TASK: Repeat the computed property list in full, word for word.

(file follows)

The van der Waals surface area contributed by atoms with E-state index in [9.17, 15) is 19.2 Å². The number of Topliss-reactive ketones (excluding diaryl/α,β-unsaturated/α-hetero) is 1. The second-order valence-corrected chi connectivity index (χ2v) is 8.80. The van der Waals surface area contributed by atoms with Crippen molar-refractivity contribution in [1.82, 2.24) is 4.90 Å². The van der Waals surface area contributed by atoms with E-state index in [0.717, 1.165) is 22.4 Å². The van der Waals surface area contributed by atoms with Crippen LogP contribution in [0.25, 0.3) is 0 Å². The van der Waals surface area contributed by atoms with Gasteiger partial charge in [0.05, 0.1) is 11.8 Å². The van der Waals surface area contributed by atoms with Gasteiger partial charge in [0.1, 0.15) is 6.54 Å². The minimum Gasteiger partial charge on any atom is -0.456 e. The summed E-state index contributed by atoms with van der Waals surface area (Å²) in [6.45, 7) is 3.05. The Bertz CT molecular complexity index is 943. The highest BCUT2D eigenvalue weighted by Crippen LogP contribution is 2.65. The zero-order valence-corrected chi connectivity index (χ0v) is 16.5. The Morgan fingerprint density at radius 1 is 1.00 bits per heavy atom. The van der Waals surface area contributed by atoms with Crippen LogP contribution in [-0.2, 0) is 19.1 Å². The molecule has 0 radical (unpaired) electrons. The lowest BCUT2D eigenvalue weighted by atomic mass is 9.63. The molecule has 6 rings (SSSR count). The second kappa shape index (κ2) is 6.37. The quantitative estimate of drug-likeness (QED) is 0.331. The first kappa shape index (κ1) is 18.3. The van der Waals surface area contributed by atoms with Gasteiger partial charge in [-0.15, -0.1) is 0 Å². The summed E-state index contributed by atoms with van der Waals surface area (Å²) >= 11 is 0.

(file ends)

The van der Waals surface area contributed by atoms with E-state index in [9.17, 15) is 19.2 Å². The number of Topliss-reactive ketones (excluding diaryl/α,β-unsaturated/α-hetero) is 1. The second-order valence-corrected chi connectivity index (χ2v) is 8.80. The van der Waals surface area contributed by atoms with Crippen molar-refractivity contribution in [1.82, 2.24) is 4.90 Å². The van der Waals surface area contributed by atoms with E-state index in [0.717, 1.165) is 22.4 Å². The van der Waals surface area contributed by atoms with Crippen LogP contribution in [0.25, 0.3) is 0 Å². The van der Waals surface area contributed by atoms with Gasteiger partial charge in [0.05, 0.1) is 11.8 Å². The van der Waals surface area contributed by atoms with Gasteiger partial charge in [0.1, 0.15) is 6.54 Å². The minimum Gasteiger partial charge on any atom is -0.456 e. The summed E-state index contributed by atoms with van der Waals surface area (Å²) in [6.45, 7) is 3.05. The Bertz CT molecular complexity index is 943. The highest BCUT2D eigenvalue weighted by Crippen LogP contribution is 2.65. The zero-order valence-corrected chi connectivity index (χ0v) is 16.5. The Morgan fingerprint density at radius 1 is 1.00 bits per heavy atom. The van der Waals surface area contributed by atoms with Crippen LogP contribution in [-0.2, 0) is 19.1 Å². The molecule has 0 radical (unpaired) electrons. The lowest BCUT2D eigenvalue weighted by atomic mass is 9.63. The molecule has 6 rings (SSSR count). The second kappa shape index (κ2) is 6.37. The quantitative estimate of drug-likeness (QED) is 0.331. The first kappa shape index (κ1) is 18.3. The van der Waals surface area contributed by atoms with Gasteiger partial charge in [-0.15, -0.1) is 0 Å². The summed E-state index contributed by atoms with van der Waals surface area (Å²) >= 11 is 0.